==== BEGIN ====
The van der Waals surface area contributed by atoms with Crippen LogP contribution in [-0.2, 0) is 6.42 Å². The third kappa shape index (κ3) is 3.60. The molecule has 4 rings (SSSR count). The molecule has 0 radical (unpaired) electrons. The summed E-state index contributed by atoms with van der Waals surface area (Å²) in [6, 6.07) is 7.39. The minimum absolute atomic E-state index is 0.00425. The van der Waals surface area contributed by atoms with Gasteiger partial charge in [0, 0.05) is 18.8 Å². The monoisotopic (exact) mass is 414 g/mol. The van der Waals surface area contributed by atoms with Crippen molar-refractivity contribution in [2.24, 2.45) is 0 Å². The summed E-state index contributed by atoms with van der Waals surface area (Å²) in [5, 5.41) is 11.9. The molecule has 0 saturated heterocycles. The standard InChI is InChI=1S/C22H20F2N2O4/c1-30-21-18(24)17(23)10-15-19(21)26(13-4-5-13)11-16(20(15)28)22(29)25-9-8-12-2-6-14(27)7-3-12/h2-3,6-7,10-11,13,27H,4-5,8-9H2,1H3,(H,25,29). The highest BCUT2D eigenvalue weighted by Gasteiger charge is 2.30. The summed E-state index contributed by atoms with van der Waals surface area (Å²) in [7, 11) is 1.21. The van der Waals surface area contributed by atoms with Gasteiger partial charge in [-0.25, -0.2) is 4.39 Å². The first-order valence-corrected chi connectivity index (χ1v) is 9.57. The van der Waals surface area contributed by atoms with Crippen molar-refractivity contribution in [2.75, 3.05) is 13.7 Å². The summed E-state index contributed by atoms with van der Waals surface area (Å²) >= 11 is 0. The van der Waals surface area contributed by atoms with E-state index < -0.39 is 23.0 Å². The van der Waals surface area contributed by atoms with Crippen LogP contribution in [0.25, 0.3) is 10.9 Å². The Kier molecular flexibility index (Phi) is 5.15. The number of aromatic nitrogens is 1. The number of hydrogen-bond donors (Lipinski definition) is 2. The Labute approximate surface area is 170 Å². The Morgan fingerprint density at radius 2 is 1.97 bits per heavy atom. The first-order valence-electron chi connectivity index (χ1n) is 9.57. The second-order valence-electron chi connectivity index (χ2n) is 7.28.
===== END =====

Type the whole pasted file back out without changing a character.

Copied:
The van der Waals surface area contributed by atoms with Crippen LogP contribution in [-0.2, 0) is 6.42 Å². The third kappa shape index (κ3) is 3.60. The molecule has 4 rings (SSSR count). The molecule has 0 radical (unpaired) electrons. The summed E-state index contributed by atoms with van der Waals surface area (Å²) in [6, 6.07) is 7.39. The minimum absolute atomic E-state index is 0.00425. The van der Waals surface area contributed by atoms with Gasteiger partial charge in [0, 0.05) is 18.8 Å². The monoisotopic (exact) mass is 414 g/mol. The van der Waals surface area contributed by atoms with Crippen molar-refractivity contribution in [2.24, 2.45) is 0 Å². The summed E-state index contributed by atoms with van der Waals surface area (Å²) in [5, 5.41) is 11.9. The molecule has 0 saturated heterocycles. The standard InChI is InChI=1S/C22H20F2N2O4/c1-30-21-18(24)17(23)10-15-19(21)26(13-4-5-13)11-16(20(15)28)22(29)25-9-8-12-2-6-14(27)7-3-12/h2-3,6-7,10-11,13,27H,4-5,8-9H2,1H3,(H,25,29). The highest BCUT2D eigenvalue weighted by Gasteiger charge is 2.30. The summed E-state index contributed by atoms with van der Waals surface area (Å²) in [7, 11) is 1.21. The van der Waals surface area contributed by atoms with Gasteiger partial charge in [-0.25, -0.2) is 4.39 Å². The first-order valence-corrected chi connectivity index (χ1v) is 9.57. The van der Waals surface area contributed by atoms with Crippen molar-refractivity contribution in [2.75, 3.05) is 13.7 Å². The summed E-state index contributed by atoms with van der Waals surface area (Å²) >= 11 is 0. The van der Waals surface area contributed by atoms with E-state index < -0.39 is 23.0 Å². The van der Waals surface area contributed by atoms with Crippen LogP contribution in [0.25, 0.3) is 10.9 Å². The Kier molecular flexibility index (Phi) is 5.15. The number of aromatic nitrogens is 1. The number of hydrogen-bond donors (Lipinski definition) is 2. The Labute approximate surface area is 170 Å². The Morgan fingerprint density at radius 2 is 1.97 bits per heavy atom. The first-order valence-electron chi connectivity index (χ1n) is 9.57. The second-order valence-electron chi connectivity index (χ2n) is 7.28.